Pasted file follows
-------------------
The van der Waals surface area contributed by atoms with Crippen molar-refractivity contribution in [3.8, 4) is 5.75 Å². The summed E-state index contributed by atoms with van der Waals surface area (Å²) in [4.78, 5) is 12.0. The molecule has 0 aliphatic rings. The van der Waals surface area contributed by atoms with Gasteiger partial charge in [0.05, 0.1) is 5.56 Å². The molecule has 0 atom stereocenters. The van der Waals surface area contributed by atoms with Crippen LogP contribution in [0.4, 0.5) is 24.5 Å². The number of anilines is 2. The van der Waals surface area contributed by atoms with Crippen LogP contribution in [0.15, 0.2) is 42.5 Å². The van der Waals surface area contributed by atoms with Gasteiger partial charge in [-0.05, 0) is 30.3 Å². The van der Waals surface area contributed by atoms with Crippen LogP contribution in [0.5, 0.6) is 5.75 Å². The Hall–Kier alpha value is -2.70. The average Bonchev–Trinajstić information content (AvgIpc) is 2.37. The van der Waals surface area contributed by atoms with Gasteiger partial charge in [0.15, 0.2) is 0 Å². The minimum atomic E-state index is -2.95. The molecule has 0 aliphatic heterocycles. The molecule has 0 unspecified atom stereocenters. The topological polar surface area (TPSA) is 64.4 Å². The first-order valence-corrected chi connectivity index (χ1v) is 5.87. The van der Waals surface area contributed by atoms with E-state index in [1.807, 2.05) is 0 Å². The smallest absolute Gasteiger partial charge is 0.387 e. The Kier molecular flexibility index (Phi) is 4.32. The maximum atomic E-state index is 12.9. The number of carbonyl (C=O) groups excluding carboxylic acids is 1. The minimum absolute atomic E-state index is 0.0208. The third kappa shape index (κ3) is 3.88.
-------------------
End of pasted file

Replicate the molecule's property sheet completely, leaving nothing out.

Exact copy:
The van der Waals surface area contributed by atoms with Crippen molar-refractivity contribution in [3.8, 4) is 5.75 Å². The summed E-state index contributed by atoms with van der Waals surface area (Å²) in [4.78, 5) is 12.0. The molecule has 0 aliphatic rings. The van der Waals surface area contributed by atoms with Gasteiger partial charge in [0.05, 0.1) is 5.56 Å². The molecule has 0 atom stereocenters. The van der Waals surface area contributed by atoms with Crippen LogP contribution in [0.4, 0.5) is 24.5 Å². The number of anilines is 2. The van der Waals surface area contributed by atoms with Crippen LogP contribution in [0.15, 0.2) is 42.5 Å². The van der Waals surface area contributed by atoms with Gasteiger partial charge in [-0.05, 0) is 30.3 Å². The van der Waals surface area contributed by atoms with Crippen LogP contribution in [0.5, 0.6) is 5.75 Å². The Hall–Kier alpha value is -2.70. The average Bonchev–Trinajstić information content (AvgIpc) is 2.37. The van der Waals surface area contributed by atoms with Gasteiger partial charge in [0.15, 0.2) is 0 Å². The minimum atomic E-state index is -2.95. The molecule has 0 aliphatic heterocycles. The molecule has 0 unspecified atom stereocenters. The topological polar surface area (TPSA) is 64.4 Å². The first-order valence-corrected chi connectivity index (χ1v) is 5.87. The van der Waals surface area contributed by atoms with E-state index in [1.807, 2.05) is 0 Å². The smallest absolute Gasteiger partial charge is 0.387 e. The Kier molecular flexibility index (Phi) is 4.32. The maximum atomic E-state index is 12.9. The number of carbonyl (C=O) groups excluding carboxylic acids is 1. The minimum absolute atomic E-state index is 0.0208. The third kappa shape index (κ3) is 3.88.